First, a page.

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December 11, 2018
The I-95 landfill complex serves as an outdoor classroom for discussions about waste management and sustainability practices. On Friday, November 16, a group from The World Resources Institute’s Washington, D.C. office toured the I-95 landfill complex in Lorton, Va. Environmental compliance specialist Erin Abrahams led the tour, which focused on the general operations of the solid waste processing site and future sustainability goals. “The tour complimented their diverse teams on many aspects of environmental management, from waste, to water to air quality,” said Abrahams. The landfill stopped accepting municipal solid waste (trash) in the early 1990s, and plans are underway to transform the site into a destination for environmental education. Highlights of the 300-acre site’s operations, which are managed by the Fairfax County Solid Waste Management Program, include a residential recycling drop-off area, a household hazardous waste disposal area, a glass crushing plant, a tire recycling program, a native meadow and honeybee program, a mulching facility, a landfill gas production system, and an ash disposal area. The World Resources Institute is a global non-profit organization with a mission to “move human society to live in ways that protect Earth’s environment and its capacity to provide for the needs and aspirations of current and future generations.” The group’s tour organizer said the tour provided a new perspective on waste management and moving toward a circular economy model. After the tour, the group visited the adjacent Covanta Fairfax, Inc., waste-to-energy plant, which converts 650,000 tons of trash into electricity each year. More than a million gallons of reclaimed water from the county’s wastewater treatment plant are pumped to the plant’s cooling towers every day. To schedule a tour of the I-95 landfill complex, call 703-690-1703, TTY 711, and ask to speak with Katie Dent or Erin Abrahams. The tour schedule is flexible and can accommodate learners of all ages.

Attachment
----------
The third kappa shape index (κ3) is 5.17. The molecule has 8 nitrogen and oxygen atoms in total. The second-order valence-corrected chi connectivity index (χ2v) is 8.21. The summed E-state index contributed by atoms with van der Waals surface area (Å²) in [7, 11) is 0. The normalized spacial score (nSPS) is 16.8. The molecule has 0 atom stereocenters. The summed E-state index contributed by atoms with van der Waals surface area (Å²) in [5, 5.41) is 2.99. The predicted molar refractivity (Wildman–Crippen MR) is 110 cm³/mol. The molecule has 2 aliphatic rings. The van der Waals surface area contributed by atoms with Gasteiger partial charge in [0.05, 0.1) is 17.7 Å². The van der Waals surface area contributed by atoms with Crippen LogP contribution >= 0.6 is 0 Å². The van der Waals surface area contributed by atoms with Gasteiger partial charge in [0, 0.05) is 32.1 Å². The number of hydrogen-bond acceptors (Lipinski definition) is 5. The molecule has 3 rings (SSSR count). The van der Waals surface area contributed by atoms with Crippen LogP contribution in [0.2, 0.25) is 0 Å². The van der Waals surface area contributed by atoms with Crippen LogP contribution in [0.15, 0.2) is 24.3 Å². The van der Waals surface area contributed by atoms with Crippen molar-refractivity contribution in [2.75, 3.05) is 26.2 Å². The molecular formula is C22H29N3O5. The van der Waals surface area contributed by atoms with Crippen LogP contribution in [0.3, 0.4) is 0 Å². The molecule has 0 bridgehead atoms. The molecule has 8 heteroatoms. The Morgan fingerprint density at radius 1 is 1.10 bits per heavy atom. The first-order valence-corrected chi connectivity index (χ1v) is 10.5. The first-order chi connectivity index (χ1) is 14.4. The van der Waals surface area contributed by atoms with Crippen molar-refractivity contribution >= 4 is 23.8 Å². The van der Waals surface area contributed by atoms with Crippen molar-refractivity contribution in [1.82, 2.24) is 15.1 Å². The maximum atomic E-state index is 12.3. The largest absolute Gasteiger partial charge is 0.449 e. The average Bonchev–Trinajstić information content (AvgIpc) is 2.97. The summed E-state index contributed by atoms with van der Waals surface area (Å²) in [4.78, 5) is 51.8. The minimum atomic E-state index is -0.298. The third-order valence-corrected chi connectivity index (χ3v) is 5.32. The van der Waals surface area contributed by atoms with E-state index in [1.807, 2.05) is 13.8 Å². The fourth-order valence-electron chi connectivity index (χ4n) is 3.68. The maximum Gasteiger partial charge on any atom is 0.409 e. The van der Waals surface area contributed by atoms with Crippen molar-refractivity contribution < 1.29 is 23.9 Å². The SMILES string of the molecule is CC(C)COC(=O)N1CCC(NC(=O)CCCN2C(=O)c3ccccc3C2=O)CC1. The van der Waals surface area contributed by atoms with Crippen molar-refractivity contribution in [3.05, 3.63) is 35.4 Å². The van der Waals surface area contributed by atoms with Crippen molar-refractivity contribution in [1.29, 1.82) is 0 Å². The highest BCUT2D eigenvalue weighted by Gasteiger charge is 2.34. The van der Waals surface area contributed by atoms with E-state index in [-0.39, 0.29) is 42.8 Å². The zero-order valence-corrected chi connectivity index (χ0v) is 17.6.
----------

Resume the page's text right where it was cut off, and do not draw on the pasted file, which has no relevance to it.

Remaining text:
December 10, 2018